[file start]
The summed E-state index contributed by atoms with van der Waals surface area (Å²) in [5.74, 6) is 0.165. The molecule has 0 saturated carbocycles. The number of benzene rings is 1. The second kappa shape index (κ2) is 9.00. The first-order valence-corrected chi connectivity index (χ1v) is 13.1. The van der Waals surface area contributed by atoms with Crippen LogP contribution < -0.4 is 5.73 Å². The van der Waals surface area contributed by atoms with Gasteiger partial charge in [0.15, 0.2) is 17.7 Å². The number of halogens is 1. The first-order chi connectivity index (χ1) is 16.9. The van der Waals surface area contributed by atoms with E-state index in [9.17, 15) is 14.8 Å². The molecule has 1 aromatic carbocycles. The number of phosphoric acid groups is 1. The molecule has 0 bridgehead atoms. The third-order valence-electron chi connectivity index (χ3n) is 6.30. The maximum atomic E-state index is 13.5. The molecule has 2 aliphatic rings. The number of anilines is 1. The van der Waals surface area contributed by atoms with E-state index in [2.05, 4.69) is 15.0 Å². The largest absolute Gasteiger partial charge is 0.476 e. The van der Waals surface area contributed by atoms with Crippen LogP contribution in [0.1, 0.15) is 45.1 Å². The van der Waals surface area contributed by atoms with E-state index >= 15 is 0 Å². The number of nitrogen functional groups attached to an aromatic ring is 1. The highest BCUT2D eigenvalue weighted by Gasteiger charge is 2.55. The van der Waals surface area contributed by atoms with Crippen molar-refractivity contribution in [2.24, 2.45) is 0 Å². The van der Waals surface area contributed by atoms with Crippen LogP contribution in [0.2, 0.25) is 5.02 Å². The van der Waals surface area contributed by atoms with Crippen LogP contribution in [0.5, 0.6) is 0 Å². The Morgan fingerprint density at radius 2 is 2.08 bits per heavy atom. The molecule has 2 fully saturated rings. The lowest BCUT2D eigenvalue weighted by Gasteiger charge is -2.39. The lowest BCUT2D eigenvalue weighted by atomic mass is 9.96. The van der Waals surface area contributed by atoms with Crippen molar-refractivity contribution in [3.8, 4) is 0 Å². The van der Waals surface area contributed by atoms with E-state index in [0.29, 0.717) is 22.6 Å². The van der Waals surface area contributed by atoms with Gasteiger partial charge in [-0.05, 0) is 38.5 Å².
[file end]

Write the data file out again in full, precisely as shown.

The summed E-state index contributed by atoms with van der Waals surface area (Å²) in [5.74, 6) is 0.165. The molecule has 0 saturated carbocycles. The number of benzene rings is 1. The second kappa shape index (κ2) is 9.00. The first-order valence-corrected chi connectivity index (χ1v) is 13.1. The van der Waals surface area contributed by atoms with Crippen LogP contribution < -0.4 is 5.73 Å². The van der Waals surface area contributed by atoms with Gasteiger partial charge in [0.15, 0.2) is 17.7 Å². The number of halogens is 1. The first-order chi connectivity index (χ1) is 16.9. The van der Waals surface area contributed by atoms with E-state index in [9.17, 15) is 14.8 Å². The molecule has 1 aromatic carbocycles. The number of phosphoric acid groups is 1. The molecule has 0 bridgehead atoms. The third-order valence-electron chi connectivity index (χ3n) is 6.30. The maximum atomic E-state index is 13.5. The molecule has 2 aliphatic rings. The number of anilines is 1. The van der Waals surface area contributed by atoms with E-state index in [2.05, 4.69) is 15.0 Å². The largest absolute Gasteiger partial charge is 0.476 e. The van der Waals surface area contributed by atoms with Crippen LogP contribution in [0.1, 0.15) is 45.1 Å². The van der Waals surface area contributed by atoms with E-state index >= 15 is 0 Å². The number of nitrogen functional groups attached to an aromatic ring is 1. The highest BCUT2D eigenvalue weighted by Gasteiger charge is 2.55. The van der Waals surface area contributed by atoms with Crippen molar-refractivity contribution in [2.24, 2.45) is 0 Å². The van der Waals surface area contributed by atoms with Crippen LogP contribution in [0.2, 0.25) is 5.02 Å². The van der Waals surface area contributed by atoms with Crippen LogP contribution in [0.5, 0.6) is 0 Å². The Morgan fingerprint density at radius 2 is 2.08 bits per heavy atom. The molecule has 2 fully saturated rings. The lowest BCUT2D eigenvalue weighted by Gasteiger charge is -2.39. The lowest BCUT2D eigenvalue weighted by atomic mass is 9.96. The van der Waals surface area contributed by atoms with Crippen molar-refractivity contribution in [3.8, 4) is 0 Å². The van der Waals surface area contributed by atoms with E-state index in [0.29, 0.717) is 22.6 Å². The van der Waals surface area contributed by atoms with Gasteiger partial charge in [-0.05, 0) is 38.5 Å².